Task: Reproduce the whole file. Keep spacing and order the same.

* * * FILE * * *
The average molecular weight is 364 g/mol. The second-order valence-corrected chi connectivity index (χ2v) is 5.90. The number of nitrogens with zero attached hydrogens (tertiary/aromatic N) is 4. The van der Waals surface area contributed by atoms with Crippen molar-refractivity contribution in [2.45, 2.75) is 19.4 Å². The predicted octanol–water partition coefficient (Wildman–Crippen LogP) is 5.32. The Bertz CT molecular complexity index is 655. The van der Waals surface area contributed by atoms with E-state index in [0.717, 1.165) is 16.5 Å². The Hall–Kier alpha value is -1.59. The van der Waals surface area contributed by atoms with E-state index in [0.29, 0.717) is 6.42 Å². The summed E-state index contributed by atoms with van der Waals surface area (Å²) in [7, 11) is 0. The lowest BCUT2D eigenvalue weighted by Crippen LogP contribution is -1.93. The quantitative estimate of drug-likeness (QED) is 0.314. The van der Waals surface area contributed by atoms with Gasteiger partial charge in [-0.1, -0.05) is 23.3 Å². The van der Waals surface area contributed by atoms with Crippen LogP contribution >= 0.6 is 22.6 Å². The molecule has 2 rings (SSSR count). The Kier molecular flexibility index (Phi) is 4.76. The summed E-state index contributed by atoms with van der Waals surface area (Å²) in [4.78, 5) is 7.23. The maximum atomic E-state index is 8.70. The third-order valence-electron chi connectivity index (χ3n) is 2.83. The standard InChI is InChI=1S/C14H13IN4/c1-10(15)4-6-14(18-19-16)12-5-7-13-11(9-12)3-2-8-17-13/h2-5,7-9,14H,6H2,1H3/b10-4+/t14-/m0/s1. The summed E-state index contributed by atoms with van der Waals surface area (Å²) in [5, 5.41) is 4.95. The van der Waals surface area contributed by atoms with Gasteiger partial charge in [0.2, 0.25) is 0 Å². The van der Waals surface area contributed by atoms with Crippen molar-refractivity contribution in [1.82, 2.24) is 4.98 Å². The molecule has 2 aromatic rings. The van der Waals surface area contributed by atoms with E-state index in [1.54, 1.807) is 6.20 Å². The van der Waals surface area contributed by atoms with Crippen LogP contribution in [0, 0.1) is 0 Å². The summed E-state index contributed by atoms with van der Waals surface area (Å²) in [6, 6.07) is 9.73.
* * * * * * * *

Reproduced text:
The average molecular weight is 364 g/mol. The second-order valence-corrected chi connectivity index (χ2v) is 5.90. The number of nitrogens with zero attached hydrogens (tertiary/aromatic N) is 4. The van der Waals surface area contributed by atoms with Crippen molar-refractivity contribution in [2.45, 2.75) is 19.4 Å². The predicted octanol–water partition coefficient (Wildman–Crippen LogP) is 5.32. The Bertz CT molecular complexity index is 655. The van der Waals surface area contributed by atoms with E-state index in [0.717, 1.165) is 16.5 Å². The Hall–Kier alpha value is -1.59. The van der Waals surface area contributed by atoms with E-state index in [0.29, 0.717) is 6.42 Å². The summed E-state index contributed by atoms with van der Waals surface area (Å²) in [7, 11) is 0. The lowest BCUT2D eigenvalue weighted by Crippen LogP contribution is -1.93. The quantitative estimate of drug-likeness (QED) is 0.314. The van der Waals surface area contributed by atoms with Gasteiger partial charge in [-0.1, -0.05) is 23.3 Å². The van der Waals surface area contributed by atoms with Crippen LogP contribution >= 0.6 is 22.6 Å². The molecule has 2 rings (SSSR count). The Kier molecular flexibility index (Phi) is 4.76. The summed E-state index contributed by atoms with van der Waals surface area (Å²) in [4.78, 5) is 7.23. The maximum atomic E-state index is 8.70. The third-order valence-electron chi connectivity index (χ3n) is 2.83. The standard InChI is InChI=1S/C14H13IN4/c1-10(15)4-6-14(18-19-16)12-5-7-13-11(9-12)3-2-8-17-13/h2-5,7-9,14H,6H2,1H3/b10-4+/t14-/m0/s1. The summed E-state index contributed by atoms with van der Waals surface area (Å²) in [5, 5.41) is 4.95. The van der Waals surface area contributed by atoms with Gasteiger partial charge in [0.2, 0.25) is 0 Å². The van der Waals surface area contributed by atoms with Crippen molar-refractivity contribution in [1.82, 2.24) is 4.98 Å². The molecule has 2 aromatic rings. The van der Waals surface area contributed by atoms with E-state index in [1.54, 1.807) is 6.20 Å². The van der Waals surface area contributed by atoms with Crippen LogP contribution in [0, 0.1) is 0 Å². The summed E-state index contributed by atoms with van der Waals surface area (Å²) in [6, 6.07) is 9.73.